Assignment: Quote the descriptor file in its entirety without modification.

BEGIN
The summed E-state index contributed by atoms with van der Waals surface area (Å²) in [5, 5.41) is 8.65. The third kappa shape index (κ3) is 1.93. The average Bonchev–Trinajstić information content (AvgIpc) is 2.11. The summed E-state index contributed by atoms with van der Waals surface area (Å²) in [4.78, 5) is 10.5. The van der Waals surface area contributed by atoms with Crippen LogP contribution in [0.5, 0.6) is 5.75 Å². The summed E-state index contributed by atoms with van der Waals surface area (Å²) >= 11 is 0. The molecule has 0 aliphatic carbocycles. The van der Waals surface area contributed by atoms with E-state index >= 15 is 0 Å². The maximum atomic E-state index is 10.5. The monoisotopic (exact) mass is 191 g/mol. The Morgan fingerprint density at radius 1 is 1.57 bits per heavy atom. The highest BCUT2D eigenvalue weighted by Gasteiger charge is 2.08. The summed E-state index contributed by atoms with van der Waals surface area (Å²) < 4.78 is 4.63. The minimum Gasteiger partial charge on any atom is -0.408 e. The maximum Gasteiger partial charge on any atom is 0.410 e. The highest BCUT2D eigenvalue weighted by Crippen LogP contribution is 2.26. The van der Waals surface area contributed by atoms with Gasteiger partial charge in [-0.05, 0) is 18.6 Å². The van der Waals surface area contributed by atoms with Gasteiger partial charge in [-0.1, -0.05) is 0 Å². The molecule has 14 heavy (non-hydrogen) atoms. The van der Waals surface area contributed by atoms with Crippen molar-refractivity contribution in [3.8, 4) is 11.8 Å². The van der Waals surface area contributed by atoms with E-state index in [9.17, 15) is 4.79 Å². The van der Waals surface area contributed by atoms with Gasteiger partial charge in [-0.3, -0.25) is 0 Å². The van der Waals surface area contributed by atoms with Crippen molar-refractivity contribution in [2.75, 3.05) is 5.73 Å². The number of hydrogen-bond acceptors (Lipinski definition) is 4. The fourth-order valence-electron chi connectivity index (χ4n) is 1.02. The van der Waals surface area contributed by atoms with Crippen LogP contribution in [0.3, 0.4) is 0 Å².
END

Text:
The summed E-state index contributed by atoms with van der Waals surface area (Å²) in [5, 5.41) is 8.65. The third kappa shape index (κ3) is 1.93. The average Bonchev–Trinajstić information content (AvgIpc) is 2.11. The summed E-state index contributed by atoms with van der Waals surface area (Å²) in [4.78, 5) is 10.5. The van der Waals surface area contributed by atoms with Crippen LogP contribution in [0.5, 0.6) is 5.75 Å². The summed E-state index contributed by atoms with van der Waals surface area (Å²) >= 11 is 0. The molecule has 0 aliphatic carbocycles. The van der Waals surface area contributed by atoms with E-state index >= 15 is 0 Å². The maximum atomic E-state index is 10.5. The monoisotopic (exact) mass is 191 g/mol. The Morgan fingerprint density at radius 1 is 1.57 bits per heavy atom. The highest BCUT2D eigenvalue weighted by Gasteiger charge is 2.08. The summed E-state index contributed by atoms with van der Waals surface area (Å²) < 4.78 is 4.63. The minimum Gasteiger partial charge on any atom is -0.408 e. The maximum Gasteiger partial charge on any atom is 0.410 e. The highest BCUT2D eigenvalue weighted by Crippen LogP contribution is 2.26. The van der Waals surface area contributed by atoms with Gasteiger partial charge in [-0.05, 0) is 18.6 Å². The van der Waals surface area contributed by atoms with Gasteiger partial charge in [-0.1, -0.05) is 0 Å². The molecule has 14 heavy (non-hydrogen) atoms. The van der Waals surface area contributed by atoms with Crippen molar-refractivity contribution in [3.8, 4) is 11.8 Å². The van der Waals surface area contributed by atoms with E-state index in [9.17, 15) is 4.79 Å². The van der Waals surface area contributed by atoms with Gasteiger partial charge in [-0.3, -0.25) is 0 Å². The van der Waals surface area contributed by atoms with Crippen molar-refractivity contribution in [2.75, 3.05) is 5.73 Å². The number of hydrogen-bond acceptors (Lipinski definition) is 4. The fourth-order valence-electron chi connectivity index (χ4n) is 1.02. The van der Waals surface area contributed by atoms with Crippen LogP contribution in [0.3, 0.4) is 0 Å².